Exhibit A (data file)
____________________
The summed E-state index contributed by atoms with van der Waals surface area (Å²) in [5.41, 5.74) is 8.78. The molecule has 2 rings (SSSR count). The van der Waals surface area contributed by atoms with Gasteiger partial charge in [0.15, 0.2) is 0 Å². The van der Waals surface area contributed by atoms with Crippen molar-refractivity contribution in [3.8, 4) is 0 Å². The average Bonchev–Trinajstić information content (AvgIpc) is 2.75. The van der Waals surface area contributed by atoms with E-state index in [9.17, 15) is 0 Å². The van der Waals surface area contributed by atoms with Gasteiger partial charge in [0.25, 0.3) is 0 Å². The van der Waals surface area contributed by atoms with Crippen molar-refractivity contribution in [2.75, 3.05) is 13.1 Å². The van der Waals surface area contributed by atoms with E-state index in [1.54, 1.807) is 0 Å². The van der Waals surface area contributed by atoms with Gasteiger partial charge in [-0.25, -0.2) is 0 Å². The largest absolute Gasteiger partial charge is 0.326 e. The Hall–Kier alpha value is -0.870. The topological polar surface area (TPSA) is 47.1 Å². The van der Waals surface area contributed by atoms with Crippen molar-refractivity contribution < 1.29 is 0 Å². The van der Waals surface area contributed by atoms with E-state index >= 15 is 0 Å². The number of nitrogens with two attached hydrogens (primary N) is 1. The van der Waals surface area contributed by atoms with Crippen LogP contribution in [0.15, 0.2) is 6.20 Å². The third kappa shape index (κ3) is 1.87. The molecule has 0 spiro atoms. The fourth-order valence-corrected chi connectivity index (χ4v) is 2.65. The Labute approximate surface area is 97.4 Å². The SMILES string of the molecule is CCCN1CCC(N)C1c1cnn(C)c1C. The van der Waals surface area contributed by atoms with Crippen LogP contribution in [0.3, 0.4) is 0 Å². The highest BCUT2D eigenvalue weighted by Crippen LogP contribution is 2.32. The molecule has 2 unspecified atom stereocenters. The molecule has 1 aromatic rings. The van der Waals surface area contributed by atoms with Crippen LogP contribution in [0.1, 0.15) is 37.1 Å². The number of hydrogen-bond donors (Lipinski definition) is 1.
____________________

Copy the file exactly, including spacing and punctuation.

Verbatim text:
The summed E-state index contributed by atoms with van der Waals surface area (Å²) in [5.41, 5.74) is 8.78. The molecule has 2 rings (SSSR count). The van der Waals surface area contributed by atoms with Gasteiger partial charge in [0.15, 0.2) is 0 Å². The van der Waals surface area contributed by atoms with Crippen molar-refractivity contribution in [3.8, 4) is 0 Å². The average Bonchev–Trinajstić information content (AvgIpc) is 2.75. The van der Waals surface area contributed by atoms with E-state index in [9.17, 15) is 0 Å². The van der Waals surface area contributed by atoms with Gasteiger partial charge in [0.25, 0.3) is 0 Å². The van der Waals surface area contributed by atoms with Crippen molar-refractivity contribution in [2.75, 3.05) is 13.1 Å². The van der Waals surface area contributed by atoms with E-state index in [1.54, 1.807) is 0 Å². The van der Waals surface area contributed by atoms with Gasteiger partial charge in [-0.25, -0.2) is 0 Å². The largest absolute Gasteiger partial charge is 0.326 e. The Hall–Kier alpha value is -0.870. The topological polar surface area (TPSA) is 47.1 Å². The van der Waals surface area contributed by atoms with Crippen molar-refractivity contribution < 1.29 is 0 Å². The van der Waals surface area contributed by atoms with E-state index >= 15 is 0 Å². The number of nitrogens with two attached hydrogens (primary N) is 1. The van der Waals surface area contributed by atoms with Crippen LogP contribution in [0.15, 0.2) is 6.20 Å². The third kappa shape index (κ3) is 1.87. The molecule has 0 spiro atoms. The fourth-order valence-corrected chi connectivity index (χ4v) is 2.65. The Labute approximate surface area is 97.4 Å². The SMILES string of the molecule is CCCN1CCC(N)C1c1cnn(C)c1C. The van der Waals surface area contributed by atoms with Crippen LogP contribution in [0.3, 0.4) is 0 Å². The highest BCUT2D eigenvalue weighted by Crippen LogP contribution is 2.32. The molecule has 2 unspecified atom stereocenters. The molecule has 1 aromatic rings. The van der Waals surface area contributed by atoms with Crippen LogP contribution in [0.1, 0.15) is 37.1 Å². The number of hydrogen-bond donors (Lipinski definition) is 1.